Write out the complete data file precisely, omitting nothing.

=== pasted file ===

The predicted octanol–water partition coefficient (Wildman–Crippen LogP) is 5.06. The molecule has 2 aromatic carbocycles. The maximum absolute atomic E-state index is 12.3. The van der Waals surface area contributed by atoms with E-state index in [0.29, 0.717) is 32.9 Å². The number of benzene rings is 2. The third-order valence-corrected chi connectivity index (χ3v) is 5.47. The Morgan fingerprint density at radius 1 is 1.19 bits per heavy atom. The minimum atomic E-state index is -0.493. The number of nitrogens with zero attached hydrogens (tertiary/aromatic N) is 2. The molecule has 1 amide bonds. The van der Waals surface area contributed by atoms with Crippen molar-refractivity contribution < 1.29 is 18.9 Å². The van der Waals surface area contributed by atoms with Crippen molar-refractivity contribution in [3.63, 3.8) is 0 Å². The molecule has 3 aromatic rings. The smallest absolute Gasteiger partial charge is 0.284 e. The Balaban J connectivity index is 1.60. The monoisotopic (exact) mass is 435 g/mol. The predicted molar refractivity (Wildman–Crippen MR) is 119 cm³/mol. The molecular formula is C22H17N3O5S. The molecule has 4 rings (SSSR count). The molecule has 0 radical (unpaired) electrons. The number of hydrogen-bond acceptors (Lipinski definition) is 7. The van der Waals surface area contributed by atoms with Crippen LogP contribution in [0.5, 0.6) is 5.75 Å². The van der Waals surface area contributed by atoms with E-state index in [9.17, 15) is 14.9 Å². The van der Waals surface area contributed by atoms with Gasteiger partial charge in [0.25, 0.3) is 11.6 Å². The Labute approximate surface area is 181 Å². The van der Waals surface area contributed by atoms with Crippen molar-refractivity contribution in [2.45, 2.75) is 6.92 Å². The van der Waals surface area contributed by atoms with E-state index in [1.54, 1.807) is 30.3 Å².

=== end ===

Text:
The predicted octanol–water partition coefficient (Wildman–Crippen LogP) is 5.06. The molecule has 2 aromatic carbocycles. The maximum absolute atomic E-state index is 12.3. The van der Waals surface area contributed by atoms with E-state index in [0.29, 0.717) is 32.9 Å². The number of benzene rings is 2. The third-order valence-corrected chi connectivity index (χ3v) is 5.47. The Morgan fingerprint density at radius 1 is 1.19 bits per heavy atom. The minimum atomic E-state index is -0.493. The number of nitrogens with zero attached hydrogens (tertiary/aromatic N) is 2. The molecule has 1 amide bonds. The van der Waals surface area contributed by atoms with Crippen molar-refractivity contribution < 1.29 is 18.9 Å². The van der Waals surface area contributed by atoms with Crippen molar-refractivity contribution in [3.63, 3.8) is 0 Å². The molecule has 3 aromatic rings. The smallest absolute Gasteiger partial charge is 0.284 e. The Balaban J connectivity index is 1.60. The monoisotopic (exact) mass is 435 g/mol. The predicted molar refractivity (Wildman–Crippen MR) is 119 cm³/mol. The molecular formula is C22H17N3O5S. The molecule has 4 rings (SSSR count). The molecule has 0 radical (unpaired) electrons. The number of hydrogen-bond acceptors (Lipinski definition) is 7. The van der Waals surface area contributed by atoms with Crippen LogP contribution in [0.5, 0.6) is 5.75 Å². The van der Waals surface area contributed by atoms with E-state index in [9.17, 15) is 14.9 Å². The van der Waals surface area contributed by atoms with Gasteiger partial charge in [0.25, 0.3) is 11.6 Å². The Labute approximate surface area is 181 Å². The van der Waals surface area contributed by atoms with Crippen molar-refractivity contribution in [2.45, 2.75) is 6.92 Å². The van der Waals surface area contributed by atoms with E-state index in [1.54, 1.807) is 30.3 Å².